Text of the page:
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Command line

Perform a Download

To download data (by hand or in a script) from Overpass API, you can use for example the well-known program wget. Alternatives are for example curl or, in case of FreeBSD, fetch. We assume here that you plan to use it in a script or other non-interactive way, because otherwise the query form might be a more convenient alternative.

The possible formats of the downloaded file are described on the output formats page.

For short queries, the usage is very simple: Just write the query in the command line:

wget "http://overpass-api.de/api/interpreter?data=node[name=\"Gielgen\"];out;"

Please note that we need to escape the quotation mark ("). Because we have enclosed the URL in quotation marks, we must escape only two more characters: the dollar ($) sign should get (\$) and the backslash (\) should be doubled (\\).

In most cases it would be helpful to store the results with a meaningful filename. Use -O for that purpose:

wget -O target.osm "http://overpass-api.de/api/interpreter?data=node[name=\"Gielgen\"];out;"

For longer queries, it could be helpful to have the query in a separate file. That is also possible:

echo "data=node[name=\"Gielgen\"];out;" >query.osm
wget -O target.osm --post-file=query.osm "http://overpass-api.de/api/interpreter"

A subtle detail you may have recognized in the last example is the prefix data=. This can be omitted, but has slightly different meaning: If the data= prefix is present, then Overpass API assumes the query behind this prefix is URL encoded. This is what usually happens when it comes from a HTML form and sometimes by some HTTP clients. If you omit the prefix, Overpass API takes the data to be verbatim and does no URL deocding.

HTTP methods and headers

Overpass API accepts both HTTP GET and HTTP POST requests. Both are handled as similar as possible, so we treat them together. Additionally, Overpass API handles HTTP OPTIONS requests. We explain the details in the last paragraph.

If an HTTP Origin header is sent, the response always contains the header

Access-Control-Allow-Origin: *

regardless of other properties of the query. This is to allow HTTP cross-origin sharing, especially for JavaScript executed in a browser as a client.

For HTTP GET and POST, no other headers affect the behaviour of Overpass API. If the string data= is present in the request, the query is assumed to be the substring between data= and the next literal "&". Overpass API will URL decode this string, but also will keep all not encoded characters verbatim. Thus, a verbatim request behaves exactly the same like an URL encoded request. If no string data= is present, then the whole query string is assumed to be the query and taken verbatim.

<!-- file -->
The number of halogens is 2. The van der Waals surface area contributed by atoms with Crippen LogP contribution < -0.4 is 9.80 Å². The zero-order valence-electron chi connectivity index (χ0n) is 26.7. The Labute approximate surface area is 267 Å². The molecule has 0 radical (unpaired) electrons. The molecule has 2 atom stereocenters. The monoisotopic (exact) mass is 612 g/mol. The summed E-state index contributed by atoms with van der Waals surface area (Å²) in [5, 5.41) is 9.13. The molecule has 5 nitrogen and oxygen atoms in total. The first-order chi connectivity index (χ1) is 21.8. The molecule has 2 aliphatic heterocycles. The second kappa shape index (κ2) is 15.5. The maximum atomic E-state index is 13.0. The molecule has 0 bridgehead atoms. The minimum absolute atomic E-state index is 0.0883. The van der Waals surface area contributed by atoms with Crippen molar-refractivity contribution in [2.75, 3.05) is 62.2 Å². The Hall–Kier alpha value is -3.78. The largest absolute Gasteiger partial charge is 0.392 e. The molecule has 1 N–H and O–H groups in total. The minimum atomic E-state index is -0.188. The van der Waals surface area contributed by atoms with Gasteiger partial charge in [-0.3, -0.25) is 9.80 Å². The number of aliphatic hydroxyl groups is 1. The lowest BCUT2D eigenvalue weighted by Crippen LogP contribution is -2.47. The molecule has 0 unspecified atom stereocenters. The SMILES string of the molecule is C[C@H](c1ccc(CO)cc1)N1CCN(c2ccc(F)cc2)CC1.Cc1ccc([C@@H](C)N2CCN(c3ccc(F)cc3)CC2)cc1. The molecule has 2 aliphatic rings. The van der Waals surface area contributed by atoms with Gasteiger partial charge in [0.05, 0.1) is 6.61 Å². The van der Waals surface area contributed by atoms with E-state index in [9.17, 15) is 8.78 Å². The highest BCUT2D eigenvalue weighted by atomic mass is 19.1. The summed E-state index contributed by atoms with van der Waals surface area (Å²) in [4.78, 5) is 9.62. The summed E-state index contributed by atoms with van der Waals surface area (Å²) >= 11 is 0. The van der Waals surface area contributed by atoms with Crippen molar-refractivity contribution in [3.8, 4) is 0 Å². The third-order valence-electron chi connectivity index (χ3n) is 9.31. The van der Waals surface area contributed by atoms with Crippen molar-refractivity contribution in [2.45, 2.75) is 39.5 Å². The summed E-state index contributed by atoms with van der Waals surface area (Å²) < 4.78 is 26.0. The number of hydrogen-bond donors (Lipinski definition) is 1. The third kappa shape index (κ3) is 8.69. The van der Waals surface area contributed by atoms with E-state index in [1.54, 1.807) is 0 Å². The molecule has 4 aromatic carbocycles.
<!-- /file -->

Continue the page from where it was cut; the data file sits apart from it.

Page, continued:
Overpass API may return on GET or POST requests the HTTP status codes 200, 302, 400, or 504. We explain all more detailed.

200 OK is sent when the query has been successfully answered. The payload of the response is the result data. The possible formats are described on the output formats page.

302 Moved is only relevant in the context of the permanent id feature. It is the status code for the redirection to the corresponding main API page. No payload is sent in this case.

400 Bad Request is sent if the request has a syntax error. In this case the payload contains a HTML document describing what is wrong with the request. Please note that although the HTTP standard requires such a payload, some HTTP clients, notably wget ignore the payload. Please try then curl or your favourite browser.

429 Too Many Requests is sent if you pass multiple queries from one IP. This is a fair use policy to avoid that a single user uses up all server resources. If you want to terminate the runaway query that prevents you from sending other queries, you can surf to /api/kill_my_queries.

504 Gateway Timeout is sent if the server has already so much load that the request cannot be executed. In most cases, it is best to try again later. Please note that the server decides this based on the timeout and maxsize parameters of the request, so smaller values for them may also make the request acceptable.

Overpass API handles the HTTP OPTIONS method to implement the server part of CORS. This is relevant only for the nonetheless important use case to access Overpass API from the JavaScript of another website executed in the browser. The response to the HTTP OPTIONS consists always only of headers: If the HTTP header Request-Method is set by the client, Overpass API contains the header

Access-Control-Allow-Methods: GET, POST, OPTIONS

in the response. If the HTTP header Request-Headers is set by the client, all the header names there are echoed in the response at the then included HTTP header Access-Control-Allow-Headers. POST requests don't get any more details in their response, GET requests may see a 400 Bad Request response if there is a syntax error in the request. This discrimination sounds a little bit odd, but is explicity required by the HTTP 1.1 standard: for GET requests, the whole request is part of the URL; for POST requests, the Overpass QL script is not part of the URL.